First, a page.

Faking It

S Prasannarajan is the Editor of Open magazine
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How fake news has become the fake fetish of politics

IT’S THE NEW four-letter word that threatens the last remains of political sanctity. It corrupts the minds of the gullible public and the best intentions of the virtuous leader. It creates an alternative that subverts, distorts, and even destroys the democratic order. It is the invisible ink that legitimises falsehoods in your morning paper; and on social media, it’s the sorcery of data. It’s the evil that changes our lives as an adjective as well as a noun. It’s spawned a new war on the lie. It’s fake.

And fake news has the urgency of a cliché.

Our Minister of Information and Broadcasting was not the first government official to hold a whip in the name of truth. The Minister wanted to rein in the peddlers of fake news, and the intervention of the Prime Minister saved the day for all the fake newspersons of India. In Malaysia, for instance, it is a criminal offence. It is a matter of parliamentary concern in Singapore. We haven’t heard from more truth-friendly republics such as North Korea and Venezuela. Fake news must be a big issue in such places.

It began with a ‘fake president’. The last election in America, in the liberal text, was a war between a fake and the only truth. The fake candidate manipulated facts and created his own version of truth. In the old days, it was called propaganda, and the preferred medium was the pamphlet. Social media made its every user a truth architect, a message manipulator. The midnight troll was in combat with the edit-page oracle. The Facebook post was a repudiation of front-page objectivity. The YouTube evangelist had more proselytising force than the stump performer. Truth died in this stampede of fake news. The winner reached the White House—and made fake history.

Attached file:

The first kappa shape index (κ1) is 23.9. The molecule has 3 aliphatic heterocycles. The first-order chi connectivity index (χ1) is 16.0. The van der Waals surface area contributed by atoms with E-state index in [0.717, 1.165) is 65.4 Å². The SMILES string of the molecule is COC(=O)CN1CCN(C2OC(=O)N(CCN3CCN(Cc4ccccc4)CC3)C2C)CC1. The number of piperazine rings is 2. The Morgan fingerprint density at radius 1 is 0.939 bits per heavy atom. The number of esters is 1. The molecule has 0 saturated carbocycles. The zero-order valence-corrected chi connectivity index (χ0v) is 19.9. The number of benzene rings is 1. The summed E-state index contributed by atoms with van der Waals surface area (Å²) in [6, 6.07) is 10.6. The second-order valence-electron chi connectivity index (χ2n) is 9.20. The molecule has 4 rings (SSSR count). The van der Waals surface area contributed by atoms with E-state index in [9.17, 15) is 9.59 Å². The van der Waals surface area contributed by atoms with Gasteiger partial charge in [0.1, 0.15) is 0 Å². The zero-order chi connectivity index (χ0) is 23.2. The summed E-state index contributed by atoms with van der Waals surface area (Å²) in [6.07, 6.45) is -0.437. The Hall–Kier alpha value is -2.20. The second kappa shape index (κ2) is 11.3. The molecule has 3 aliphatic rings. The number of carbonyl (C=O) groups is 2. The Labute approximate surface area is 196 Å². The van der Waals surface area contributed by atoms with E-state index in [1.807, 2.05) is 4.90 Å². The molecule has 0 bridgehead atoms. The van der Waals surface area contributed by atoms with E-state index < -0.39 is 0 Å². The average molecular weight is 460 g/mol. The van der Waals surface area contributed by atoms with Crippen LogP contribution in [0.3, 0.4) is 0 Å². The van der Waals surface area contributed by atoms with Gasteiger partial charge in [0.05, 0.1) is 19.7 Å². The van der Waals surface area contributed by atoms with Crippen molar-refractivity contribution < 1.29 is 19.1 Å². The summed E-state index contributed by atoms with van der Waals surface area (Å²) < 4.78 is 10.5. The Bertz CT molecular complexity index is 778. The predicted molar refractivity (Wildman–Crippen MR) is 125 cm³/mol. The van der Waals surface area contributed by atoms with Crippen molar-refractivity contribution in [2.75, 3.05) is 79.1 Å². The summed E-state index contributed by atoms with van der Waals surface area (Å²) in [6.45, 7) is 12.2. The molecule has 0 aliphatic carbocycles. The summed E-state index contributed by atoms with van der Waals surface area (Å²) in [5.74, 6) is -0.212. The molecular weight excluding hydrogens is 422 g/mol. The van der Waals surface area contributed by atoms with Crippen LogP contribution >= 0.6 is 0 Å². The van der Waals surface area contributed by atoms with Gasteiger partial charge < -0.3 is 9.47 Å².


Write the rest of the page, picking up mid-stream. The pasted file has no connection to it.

That was the progressive lament, which needed a suitable bogeyman. The vulgarian in Washington lived up to the script, literally. The image created by Michael Wolff in his pulp portrait of the Trump White House is tailor-made for the fake zeitgeist: a burger-crazy, channel-hopping, monologue-prone president of perpetual petulance pressing the nuclear buttons on his cell phone in his desperate quest for truth. The tweet was salvation at dawn. It was truth abbreviated, and, inevitably, a paradox was born. The first fake president of liberal imagination himself became a slayer of fake news. Even as the liberal media kept counting presidential lies and half-truths, the president portrayed himself as a target of fake news—and fake angst.

Fake news and post-truth owe their current incarnations to the realities that shattered the liberal consensus: Trump and Brexit. The list gets bigger as the politics of populism, whether from the Right or Left, continues its march across Europe. There is a shift in the semantics of politics. The old certainties of politics-as-usual have been replaced by the relative theories of truth and facts in the age of mass immigration, the return of nativism, restored communitarian affinities, and the rebirth of the sacred nation. Politics, at its most idealistic, is a struggle, a mode of dissent; it is, in the words of Vaclav Havel, ‘living in truth’. It’s a rejoinder to the lies and evasions of the state.

Populists are the new dissenters pitted against the lies of the state. They have separated facts from truth. In their book, the overwhelming fact is not necessarily the abiding truth. Truth is not the fact of the matter but a derivative of rearranged facts, and out there in the arena, someone, the new revolutionary on the block, is creating a bestselling version of truth out of reorganised facts.

Is it the new lie? Or, are we now in a new era where, instead of the Big Lie, we have a welter of little lies? Which would mean we haven’t come too long a way from the plight of Winston Smith in Oceania. But we have. The alternative world of Orwell’s 1984 would be made ordinary by a Stalin or a Ceau••escu. Today Big Data may rhyme with Big Brother, but we don’t live in an ideological make-believe. We are not fed by the Pravdas refurbished for the digital age. We are to a great degree allowing our freedom to be curated by technologies over which we have little control. It’s the kind of freedom that empowers some (every citizen, every troll, is a media influencer), unsettles others (every ruler is on trial), and certainly nauseates many. Revisionist illiteracies and ahistorical opinion constitute the open sewage system of the digital space in media. You have to live with the stink. Freedom, too, stinks.

That should not make fake news the fake fetish of politics. Whenever someone in power wants to define news, and comes out with devices to test its authenticity and credibility, it betrays paranoia. And idealism in media and punditry needs to be salvaged from jargon borrowed from the fake narratives of those who have lost the political argument of our time.